TENANT REFERENCING – A VITAL PART OF THE LETTINGS PROCESS

Published 16 July 2018

Credit score1For most landlords, letting a property involves allowing complete strangers access to their most valuable asset.  Put like that it sounds scary – which is why tenant referencing is such an important part of the letting process.

Traditionally the majority of this cost has been met by the prospective tenant, but as from next year that will become the responsibility of the landlord.  Inevitably there will be some who will consider whether this is something worth forking out for; the answer is a resounding ‘yes’.

Verifying that tenants are who they say they are, that they can afford to pay the rent, and that they are of good character, before handing over the keys, gives the landlord the best chance possible of not encountering problems further down the line. The ramifications of not completing thorough referencing could work out to be many times more expensive than the cost of referencing checks at the start of a tenancy.

Of course, even stringent checks can only ever be a snapshot of a prospective tenant at a single moment in time.  There are no guarantees that problems won’t occur; this is about minimising the risks.

Thorough tenant referencing involves a number of checks, including a credit check; assessing the affordability of the rent against the tenant’s income; verifying their employment status, salary and length of service (or accounts if they are self-employed); and talking to former landlords.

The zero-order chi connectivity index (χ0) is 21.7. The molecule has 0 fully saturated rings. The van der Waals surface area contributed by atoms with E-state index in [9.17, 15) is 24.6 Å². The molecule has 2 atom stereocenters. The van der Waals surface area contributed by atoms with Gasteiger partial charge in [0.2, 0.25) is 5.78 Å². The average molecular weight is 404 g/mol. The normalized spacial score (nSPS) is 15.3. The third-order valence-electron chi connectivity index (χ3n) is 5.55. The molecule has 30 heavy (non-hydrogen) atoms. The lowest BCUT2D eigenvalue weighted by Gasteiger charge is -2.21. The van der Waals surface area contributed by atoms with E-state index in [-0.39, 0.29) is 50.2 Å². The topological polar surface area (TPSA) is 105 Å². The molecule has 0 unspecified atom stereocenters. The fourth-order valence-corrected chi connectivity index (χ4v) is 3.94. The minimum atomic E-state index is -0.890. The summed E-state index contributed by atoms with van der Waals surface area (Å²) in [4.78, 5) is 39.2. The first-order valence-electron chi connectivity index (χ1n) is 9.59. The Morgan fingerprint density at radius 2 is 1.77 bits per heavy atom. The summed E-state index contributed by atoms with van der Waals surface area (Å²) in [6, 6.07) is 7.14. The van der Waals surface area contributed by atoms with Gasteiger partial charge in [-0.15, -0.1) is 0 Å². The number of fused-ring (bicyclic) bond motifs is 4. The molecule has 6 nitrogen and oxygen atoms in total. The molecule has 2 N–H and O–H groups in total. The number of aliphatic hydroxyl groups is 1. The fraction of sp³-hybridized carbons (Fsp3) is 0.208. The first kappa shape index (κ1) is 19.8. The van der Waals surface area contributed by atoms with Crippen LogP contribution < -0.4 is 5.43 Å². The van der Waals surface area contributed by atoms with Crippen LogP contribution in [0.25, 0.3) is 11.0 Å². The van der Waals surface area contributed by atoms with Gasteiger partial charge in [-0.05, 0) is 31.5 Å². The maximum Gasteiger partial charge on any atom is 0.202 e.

Doing this properly can involve a cost of £100 or more, which is in most cases currently met by the tenant, who has no choice in the matter.  However, once the responsibility for paying for referencing passes to landlords, some commentators believe there will be a fall in the proportion of tenants properly checked – a false economy given the cost of solving tenant problems once they are living in the property.

Interestingly the value of tenant referencing is best illustrated not in the reduced incidence of problems which occur when proper checks are done (although this is one useful metric); it is more immediately demonstrated by the very low failure rate of tenant checks. 

If prospective tenants know that a landlord will be checking their suitability before handing over the keys, the vast majority of problem tenants will simply not apply, so the landlord ends up with a self-selected better quality applicant to start with, just by insisting on referencing.

Most commentators believe that landlords will pass on the cost of tenant referencing in the form of higher rents anyway, but even for those who don’t do this, refusing referencing on the grounds of cost will be a false economy.  Landlords and letting agents will be able to take a holding fee from prospective tenants which they can retain if the referencing process shows up that a tenant has not been wholly truthful on their application – so it really is a win:win situation for landlords.

One final thought: we know that there is a ‘rogue landlords’ register to help tenants identify the minority who behave badly so that they can be avoided.  Given that the burden of referencing is now to fall on the landlord, should we be seeing a similar ‘rogue tenant’ register to help landlords identify prospective tenants who might cause a problem?

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